Preliminary analysis by the Met Office shows increasing frequency of extreme rainfall – the kind of deluge you expect once every hundred days. With the frequency increasing since 1960, the cause is global warming and the atmosphere’s ability to hold more moisture.
2012 was a year of weather extremes in the UK, from snow to drought to flood. The Met office announced today that last year was the second wettest since records began over 100 years ago – the wettest being 2000. Extreme rain fell once every 70 days in 2012. China, India, Pakistan and Australia have all seen increasing extreme rainfall over the last few years, so the phenomenon is a global one.
As we wrote in December, “the UK benefits from the Gulf Stream and North Atlantic Drift (a powerful, warm, and swift Atlantic ocean current), which means we have historically enjoyed warmer winters than countries on similar longitudes. The behaviour of the Gulf Stream is becoming more erratic and this means our relatively benign weather will become more volatile. “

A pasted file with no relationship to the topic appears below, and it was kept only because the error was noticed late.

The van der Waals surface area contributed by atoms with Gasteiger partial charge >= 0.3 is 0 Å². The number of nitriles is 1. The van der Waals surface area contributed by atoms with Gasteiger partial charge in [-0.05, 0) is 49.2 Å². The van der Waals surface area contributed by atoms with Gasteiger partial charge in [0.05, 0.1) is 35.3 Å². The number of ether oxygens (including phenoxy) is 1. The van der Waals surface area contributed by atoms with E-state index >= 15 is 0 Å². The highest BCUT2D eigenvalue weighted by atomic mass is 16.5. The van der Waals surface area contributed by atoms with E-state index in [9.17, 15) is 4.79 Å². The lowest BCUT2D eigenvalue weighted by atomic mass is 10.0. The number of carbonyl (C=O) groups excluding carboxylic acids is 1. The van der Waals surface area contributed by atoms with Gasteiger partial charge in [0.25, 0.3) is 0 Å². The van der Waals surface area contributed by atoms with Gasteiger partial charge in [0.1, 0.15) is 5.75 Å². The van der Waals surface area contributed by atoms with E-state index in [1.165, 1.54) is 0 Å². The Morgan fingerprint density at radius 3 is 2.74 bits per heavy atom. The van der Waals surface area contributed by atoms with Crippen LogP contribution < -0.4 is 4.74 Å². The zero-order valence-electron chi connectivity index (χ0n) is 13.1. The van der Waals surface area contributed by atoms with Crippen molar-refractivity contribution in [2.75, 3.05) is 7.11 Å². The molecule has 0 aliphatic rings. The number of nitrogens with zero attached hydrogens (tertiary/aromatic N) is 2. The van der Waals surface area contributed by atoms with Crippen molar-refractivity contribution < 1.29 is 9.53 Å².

This geographic position makes us vulnerable to erratic weather patterns based on climate change.
Chief scientist at the Met Office, Professor Julia Slingo, said further research was needed but the findings were potentially significant.
“We have always seen a great deal of variability in UK extreme rainfall because our weather patterns are constantly changing, but this analysis suggests we are seeing a shift in our rainfall behaviour,” she said.
“There’s evidence to say we are getting slightly more rain in total, but more importantly it may be falling in more intense bursts – which can increase the risk of flooding.
“It’s essential we look at how this may impact our rainfall patterns going forward over the next decade and beyond, so we can advise on the frequency of extreme weather in the future and the potential for more surface and river flooding.
“This will help inform decision-making about the need for future resilience both here in the UK and globally.”
While climate science has many difficult to comprehend models and theoretical frameworks, we are just beginning to see the early symptoms of real climate change on our country through extreme weather events such as floods and droughts.
It is very likely that lives, property and money will be wrecked or lost as conditions become more erratic.
The study into extreme rain was based on statistics from the National Climate Information Centre, the UK’s official climate record.
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